We then got a parody of Entertainment Tonight where they made fun of pop culture events from the day including a light-hearted behind the scenes interview during the taping of an end of the world mini-series. There was also an interview with Jerry about his fame in France where he's not allowed to speak because of the verbose interviewer, annoying transitional content, an interview with "Suzanne Sommers about avoiding dumb blond roles, and an interview with some guy who dissects dead celebrities on stage.
Fascinating People And Their Friends was an interview show where Sweetchuck interviews Jerry who plays one of the original members of the American Jewish Football League. In the world of the sketch, a bunch of doctors and lawyers participate in a low impact version of the sport, but it all turns out to be a prank as it's reveals that Jews don't play football at all.
We then went to a Thanksgiving Dinner where Julia Louis-Dreyfus returns from college for her first Thanksgiving since moving away. While in college, Julia has turned into a liberal vegetarian which fills the mother with guilt and the father with rage which creates a rollercoaster of a conversation.
Larry's Corner returns for another segment where this time, a safe falls on Larry's guest before he even starts to answer the first question which leads Larry to quickly wrap up the show by throwing to commercial right away.
Loverboy then took to the stage to perform Working For The Weekend.
Jerry Lewis then got a tour of the recording studio that translates every Jerry Lewis movie for the French movie market and is horrified to witness the over-dubbing of The King Of Comedy because the translator sticks to Jerry's wacky character voice that made him so famous instead of the serious voice required for the role.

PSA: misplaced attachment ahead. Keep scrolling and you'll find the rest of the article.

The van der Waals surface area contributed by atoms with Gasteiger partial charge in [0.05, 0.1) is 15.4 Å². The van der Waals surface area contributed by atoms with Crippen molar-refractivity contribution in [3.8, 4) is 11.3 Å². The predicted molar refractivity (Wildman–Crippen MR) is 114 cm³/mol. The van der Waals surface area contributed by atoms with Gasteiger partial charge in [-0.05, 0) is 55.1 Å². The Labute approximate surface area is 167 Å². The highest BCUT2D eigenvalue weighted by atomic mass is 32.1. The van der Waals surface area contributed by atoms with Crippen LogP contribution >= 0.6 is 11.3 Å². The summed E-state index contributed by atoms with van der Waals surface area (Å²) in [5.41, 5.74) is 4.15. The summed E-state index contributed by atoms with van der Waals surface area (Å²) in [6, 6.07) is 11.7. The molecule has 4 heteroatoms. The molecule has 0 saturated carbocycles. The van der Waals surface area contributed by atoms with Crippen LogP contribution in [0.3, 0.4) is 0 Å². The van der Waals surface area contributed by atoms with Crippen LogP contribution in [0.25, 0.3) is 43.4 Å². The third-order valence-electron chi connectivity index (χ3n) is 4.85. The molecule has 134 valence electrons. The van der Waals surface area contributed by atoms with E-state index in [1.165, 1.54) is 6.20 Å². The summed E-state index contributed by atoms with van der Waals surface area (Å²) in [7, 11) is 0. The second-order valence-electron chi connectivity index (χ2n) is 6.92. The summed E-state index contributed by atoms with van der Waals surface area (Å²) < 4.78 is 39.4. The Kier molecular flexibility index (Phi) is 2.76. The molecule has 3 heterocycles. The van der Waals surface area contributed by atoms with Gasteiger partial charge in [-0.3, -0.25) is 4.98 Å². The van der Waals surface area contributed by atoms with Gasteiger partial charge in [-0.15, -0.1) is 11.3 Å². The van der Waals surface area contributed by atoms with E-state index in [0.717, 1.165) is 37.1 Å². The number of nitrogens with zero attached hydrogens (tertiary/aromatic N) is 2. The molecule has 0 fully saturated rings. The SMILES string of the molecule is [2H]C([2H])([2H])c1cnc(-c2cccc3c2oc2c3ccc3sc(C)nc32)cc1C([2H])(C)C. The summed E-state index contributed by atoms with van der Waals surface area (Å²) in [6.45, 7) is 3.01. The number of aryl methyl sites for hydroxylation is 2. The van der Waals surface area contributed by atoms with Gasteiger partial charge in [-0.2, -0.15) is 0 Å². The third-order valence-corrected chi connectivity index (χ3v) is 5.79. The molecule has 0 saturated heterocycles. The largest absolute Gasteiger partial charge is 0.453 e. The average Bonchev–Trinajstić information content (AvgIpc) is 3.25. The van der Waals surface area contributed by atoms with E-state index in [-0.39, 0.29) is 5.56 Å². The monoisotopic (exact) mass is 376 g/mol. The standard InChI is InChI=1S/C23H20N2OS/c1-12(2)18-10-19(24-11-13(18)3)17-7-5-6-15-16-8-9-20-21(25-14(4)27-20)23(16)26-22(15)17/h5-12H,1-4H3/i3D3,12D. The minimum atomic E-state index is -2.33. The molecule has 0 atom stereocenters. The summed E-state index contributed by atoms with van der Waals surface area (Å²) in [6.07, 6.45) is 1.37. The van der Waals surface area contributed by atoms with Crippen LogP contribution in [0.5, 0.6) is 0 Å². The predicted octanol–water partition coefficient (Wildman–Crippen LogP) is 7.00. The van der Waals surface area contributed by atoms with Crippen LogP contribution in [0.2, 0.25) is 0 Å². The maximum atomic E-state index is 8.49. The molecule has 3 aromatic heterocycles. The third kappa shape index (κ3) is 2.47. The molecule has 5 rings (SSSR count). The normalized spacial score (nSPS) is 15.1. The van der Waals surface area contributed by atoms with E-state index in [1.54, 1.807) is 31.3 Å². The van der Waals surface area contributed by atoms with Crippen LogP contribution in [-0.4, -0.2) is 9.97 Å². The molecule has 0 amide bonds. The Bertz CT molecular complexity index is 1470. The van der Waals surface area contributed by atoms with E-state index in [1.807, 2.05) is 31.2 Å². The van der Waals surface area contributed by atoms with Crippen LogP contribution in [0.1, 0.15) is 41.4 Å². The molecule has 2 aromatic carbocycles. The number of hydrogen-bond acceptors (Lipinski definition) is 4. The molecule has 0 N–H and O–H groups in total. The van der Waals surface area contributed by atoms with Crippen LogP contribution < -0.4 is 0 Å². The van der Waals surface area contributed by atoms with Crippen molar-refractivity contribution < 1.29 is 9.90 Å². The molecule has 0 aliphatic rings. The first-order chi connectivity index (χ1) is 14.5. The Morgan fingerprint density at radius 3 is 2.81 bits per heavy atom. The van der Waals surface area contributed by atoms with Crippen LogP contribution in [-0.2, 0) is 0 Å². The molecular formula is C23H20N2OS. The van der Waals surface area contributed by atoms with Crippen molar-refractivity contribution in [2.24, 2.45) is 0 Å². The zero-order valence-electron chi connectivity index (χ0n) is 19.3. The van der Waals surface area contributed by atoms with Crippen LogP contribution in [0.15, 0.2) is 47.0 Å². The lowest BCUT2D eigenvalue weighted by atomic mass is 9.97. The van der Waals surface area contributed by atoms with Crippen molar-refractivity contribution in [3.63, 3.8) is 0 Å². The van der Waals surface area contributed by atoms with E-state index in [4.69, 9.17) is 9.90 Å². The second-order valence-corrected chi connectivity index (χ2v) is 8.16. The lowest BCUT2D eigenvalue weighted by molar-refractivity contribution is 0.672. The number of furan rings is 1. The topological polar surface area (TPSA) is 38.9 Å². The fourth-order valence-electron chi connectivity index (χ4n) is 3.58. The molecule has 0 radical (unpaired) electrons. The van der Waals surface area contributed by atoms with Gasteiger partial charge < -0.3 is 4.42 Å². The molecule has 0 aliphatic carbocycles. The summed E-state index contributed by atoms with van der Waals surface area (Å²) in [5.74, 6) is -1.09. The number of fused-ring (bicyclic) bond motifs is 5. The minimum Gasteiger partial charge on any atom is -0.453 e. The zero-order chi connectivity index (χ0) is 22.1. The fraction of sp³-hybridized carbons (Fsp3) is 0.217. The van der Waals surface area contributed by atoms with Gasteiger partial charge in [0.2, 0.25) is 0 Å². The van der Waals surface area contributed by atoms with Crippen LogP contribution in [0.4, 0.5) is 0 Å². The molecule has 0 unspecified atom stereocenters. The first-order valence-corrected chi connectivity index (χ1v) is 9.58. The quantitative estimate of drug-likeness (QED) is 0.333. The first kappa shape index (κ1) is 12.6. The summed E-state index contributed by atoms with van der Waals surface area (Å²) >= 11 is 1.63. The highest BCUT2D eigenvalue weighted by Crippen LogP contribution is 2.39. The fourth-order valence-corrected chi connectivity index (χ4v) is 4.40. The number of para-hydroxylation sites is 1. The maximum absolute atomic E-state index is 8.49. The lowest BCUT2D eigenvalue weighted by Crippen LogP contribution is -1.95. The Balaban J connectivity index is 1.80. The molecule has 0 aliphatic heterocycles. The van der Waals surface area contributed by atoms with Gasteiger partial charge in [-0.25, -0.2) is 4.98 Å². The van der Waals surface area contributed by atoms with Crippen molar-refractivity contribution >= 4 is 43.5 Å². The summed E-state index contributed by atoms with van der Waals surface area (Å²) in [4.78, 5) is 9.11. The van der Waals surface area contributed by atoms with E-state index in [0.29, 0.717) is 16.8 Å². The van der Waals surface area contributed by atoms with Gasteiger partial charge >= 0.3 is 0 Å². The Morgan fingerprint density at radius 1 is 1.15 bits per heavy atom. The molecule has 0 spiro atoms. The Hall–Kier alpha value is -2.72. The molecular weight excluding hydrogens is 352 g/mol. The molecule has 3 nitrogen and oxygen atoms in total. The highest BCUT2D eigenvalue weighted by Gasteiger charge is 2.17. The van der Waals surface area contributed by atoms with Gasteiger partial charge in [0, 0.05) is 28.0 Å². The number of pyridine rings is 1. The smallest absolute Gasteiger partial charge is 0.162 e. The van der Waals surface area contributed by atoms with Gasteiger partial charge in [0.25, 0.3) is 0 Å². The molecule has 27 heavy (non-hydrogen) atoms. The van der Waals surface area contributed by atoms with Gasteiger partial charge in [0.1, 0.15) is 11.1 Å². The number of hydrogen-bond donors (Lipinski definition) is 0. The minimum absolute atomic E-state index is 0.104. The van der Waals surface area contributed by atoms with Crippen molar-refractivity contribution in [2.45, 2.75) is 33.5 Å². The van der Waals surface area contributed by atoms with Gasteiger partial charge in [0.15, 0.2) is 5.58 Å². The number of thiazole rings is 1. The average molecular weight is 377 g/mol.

Once again, Brad Hall gave us the news. This week, Brad Hall and Jim Belushi have a debate over the importance of the upcoming TV special, The Day After, which was about life after a nuclear war. Belushi is more interested in the upcoming game over this sweeps week stunt. Julia Louis-Dreyfus got a segment where she complains about her segment getting cut short only to be cut off after speaking paragraph's worth of words, Mary Gross's aggro character gripes about the upcoming holiday traditions. To finish things off, Piscopo gives us the sports where he interviews "Jim Brown" about his desire to return to the NFL at the age of 47 years-old.
Piscopo then takes to the stage doing a Jerry impersonation until the real Jerry joins him on stage to confront him and gives him a few tips on how to do it right. Eddie then joins the two as a third Jerry, and the three announce next week's host as they all Jerry Lewis it up.
Robin Duke then takes to the stage as if she were an open mic night announcer who brings "Gusty" to the stage. Gusty is actually Belushi who performs a hippy song for the whales where he squeals and clicks to very little applause.
Finally, Jerry Lewis announced that the show ran long leading to no second Loverboy song, then closed the show by thanking the audience and saying his goodnights.
As I said, despite my disinterest in Jerry Lewis this was still a pretty good showing with these as my favorite moments. First, I loved The Forum sketch where guests were asked where they were when they heard the news of the JFK assassination only to find out that most of them just heard of the incident that day. It was just a hilarious concept especially during this window of time where the young adults would have been alive during the shooting. Next, I really liked the Thanksgiving sketch because it's another one of those that could be made in modern times with very minimal changes. Finally, I was a fan of the parachute sketch, mainly just because it looked so silly over being a fan of the joke.